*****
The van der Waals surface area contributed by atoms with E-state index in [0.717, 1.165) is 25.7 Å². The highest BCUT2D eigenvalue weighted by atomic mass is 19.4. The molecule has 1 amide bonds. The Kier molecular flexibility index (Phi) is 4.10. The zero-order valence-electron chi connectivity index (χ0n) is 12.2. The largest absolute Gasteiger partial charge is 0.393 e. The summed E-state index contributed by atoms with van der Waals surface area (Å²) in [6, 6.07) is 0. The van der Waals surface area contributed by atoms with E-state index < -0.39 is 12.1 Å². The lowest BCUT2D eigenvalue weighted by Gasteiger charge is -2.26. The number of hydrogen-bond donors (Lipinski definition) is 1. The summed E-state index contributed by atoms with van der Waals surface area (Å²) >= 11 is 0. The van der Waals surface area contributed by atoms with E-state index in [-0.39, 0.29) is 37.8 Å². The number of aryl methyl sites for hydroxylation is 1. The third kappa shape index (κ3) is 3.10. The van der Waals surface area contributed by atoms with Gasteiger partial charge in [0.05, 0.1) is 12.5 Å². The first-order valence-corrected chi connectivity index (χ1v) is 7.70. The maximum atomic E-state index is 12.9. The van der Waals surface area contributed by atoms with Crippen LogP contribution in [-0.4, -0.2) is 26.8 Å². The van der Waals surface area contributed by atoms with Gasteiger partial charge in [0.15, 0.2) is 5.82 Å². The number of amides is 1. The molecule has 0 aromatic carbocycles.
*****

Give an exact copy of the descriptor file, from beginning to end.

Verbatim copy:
The van der Waals surface area contributed by atoms with E-state index in [0.717, 1.165) is 25.7 Å². The highest BCUT2D eigenvalue weighted by atomic mass is 19.4. The molecule has 1 amide bonds. The Kier molecular flexibility index (Phi) is 4.10. The zero-order valence-electron chi connectivity index (χ0n) is 12.2. The largest absolute Gasteiger partial charge is 0.393 e. The summed E-state index contributed by atoms with van der Waals surface area (Å²) in [6, 6.07) is 0. The van der Waals surface area contributed by atoms with E-state index < -0.39 is 12.1 Å². The lowest BCUT2D eigenvalue weighted by Gasteiger charge is -2.26. The number of hydrogen-bond donors (Lipinski definition) is 1. The summed E-state index contributed by atoms with van der Waals surface area (Å²) >= 11 is 0. The van der Waals surface area contributed by atoms with E-state index in [-0.39, 0.29) is 37.8 Å². The number of aryl methyl sites for hydroxylation is 1. The third kappa shape index (κ3) is 3.10. The van der Waals surface area contributed by atoms with Gasteiger partial charge in [0.05, 0.1) is 12.5 Å². The first-order valence-corrected chi connectivity index (χ1v) is 7.70. The maximum atomic E-state index is 12.9. The van der Waals surface area contributed by atoms with Crippen LogP contribution in [-0.4, -0.2) is 26.8 Å². The van der Waals surface area contributed by atoms with Gasteiger partial charge in [0.15, 0.2) is 5.82 Å². The number of amides is 1. The molecule has 0 aromatic carbocycles.